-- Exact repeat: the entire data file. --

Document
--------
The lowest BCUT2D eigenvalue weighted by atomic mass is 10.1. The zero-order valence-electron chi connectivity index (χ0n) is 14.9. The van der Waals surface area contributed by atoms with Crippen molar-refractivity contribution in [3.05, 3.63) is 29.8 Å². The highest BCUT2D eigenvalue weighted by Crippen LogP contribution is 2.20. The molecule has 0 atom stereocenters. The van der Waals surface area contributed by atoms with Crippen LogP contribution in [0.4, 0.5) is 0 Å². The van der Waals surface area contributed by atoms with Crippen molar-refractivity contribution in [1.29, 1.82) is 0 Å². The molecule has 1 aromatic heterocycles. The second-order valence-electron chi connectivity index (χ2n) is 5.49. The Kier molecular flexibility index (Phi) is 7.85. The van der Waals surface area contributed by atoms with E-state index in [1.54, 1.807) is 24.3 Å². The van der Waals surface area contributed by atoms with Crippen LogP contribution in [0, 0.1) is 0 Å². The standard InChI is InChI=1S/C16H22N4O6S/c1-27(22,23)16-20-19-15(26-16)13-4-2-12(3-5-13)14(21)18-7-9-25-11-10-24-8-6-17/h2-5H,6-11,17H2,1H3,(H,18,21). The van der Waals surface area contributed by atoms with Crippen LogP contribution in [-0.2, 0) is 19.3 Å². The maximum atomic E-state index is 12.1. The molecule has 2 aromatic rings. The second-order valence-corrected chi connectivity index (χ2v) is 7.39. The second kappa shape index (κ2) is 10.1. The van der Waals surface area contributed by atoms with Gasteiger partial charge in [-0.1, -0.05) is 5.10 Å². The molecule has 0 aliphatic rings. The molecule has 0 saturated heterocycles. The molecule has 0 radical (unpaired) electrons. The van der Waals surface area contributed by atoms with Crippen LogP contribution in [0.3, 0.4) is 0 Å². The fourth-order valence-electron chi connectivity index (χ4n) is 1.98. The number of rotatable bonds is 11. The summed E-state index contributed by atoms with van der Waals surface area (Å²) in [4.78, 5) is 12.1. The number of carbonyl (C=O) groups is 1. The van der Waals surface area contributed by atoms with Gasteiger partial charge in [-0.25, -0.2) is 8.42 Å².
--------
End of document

The lowest BCUT2D eigenvalue weighted by atomic mass is 10.1. The zero-order valence-electron chi connectivity index (χ0n) is 14.9. The van der Waals surface area contributed by atoms with Crippen molar-refractivity contribution in [3.05, 3.63) is 29.8 Å². The highest BCUT2D eigenvalue weighted by Crippen LogP contribution is 2.20. The molecule has 0 atom stereocenters. The van der Waals surface area contributed by atoms with Crippen LogP contribution in [0.4, 0.5) is 0 Å². The van der Waals surface area contributed by atoms with Crippen molar-refractivity contribution in [1.29, 1.82) is 0 Å². The molecule has 1 aromatic heterocycles. The second-order valence-electron chi connectivity index (χ2n) is 5.49. The Kier molecular flexibility index (Phi) is 7.85. The van der Waals surface area contributed by atoms with E-state index in [1.54, 1.807) is 24.3 Å². The van der Waals surface area contributed by atoms with Crippen LogP contribution in [0, 0.1) is 0 Å². The standard InChI is InChI=1S/C16H22N4O6S/c1-27(22,23)16-20-19-15(26-16)13-4-2-12(3-5-13)14(21)18-7-9-25-11-10-24-8-6-17/h2-5H,6-11,17H2,1H3,(H,18,21). The van der Waals surface area contributed by atoms with Crippen LogP contribution in [-0.2, 0) is 19.3 Å². The maximum atomic E-state index is 12.1. The molecule has 2 aromatic rings. The second-order valence-corrected chi connectivity index (χ2v) is 7.39. The second kappa shape index (κ2) is 10.1. The van der Waals surface area contributed by atoms with Gasteiger partial charge in [-0.1, -0.05) is 5.10 Å². The molecule has 0 aliphatic rings. The molecule has 0 saturated heterocycles. The molecule has 0 radical (unpaired) electrons. The van der Waals surface area contributed by atoms with Crippen LogP contribution in [0.3, 0.4) is 0 Å². The fourth-order valence-electron chi connectivity index (χ4n) is 1.98. The number of rotatable bonds is 11. The summed E-state index contributed by atoms with van der Waals surface area (Å²) in [4.78, 5) is 12.1. The number of carbonyl (C=O) groups is 1. The van der Waals surface area contributed by atoms with Gasteiger partial charge in [-0.25, -0.2) is 8.42 Å².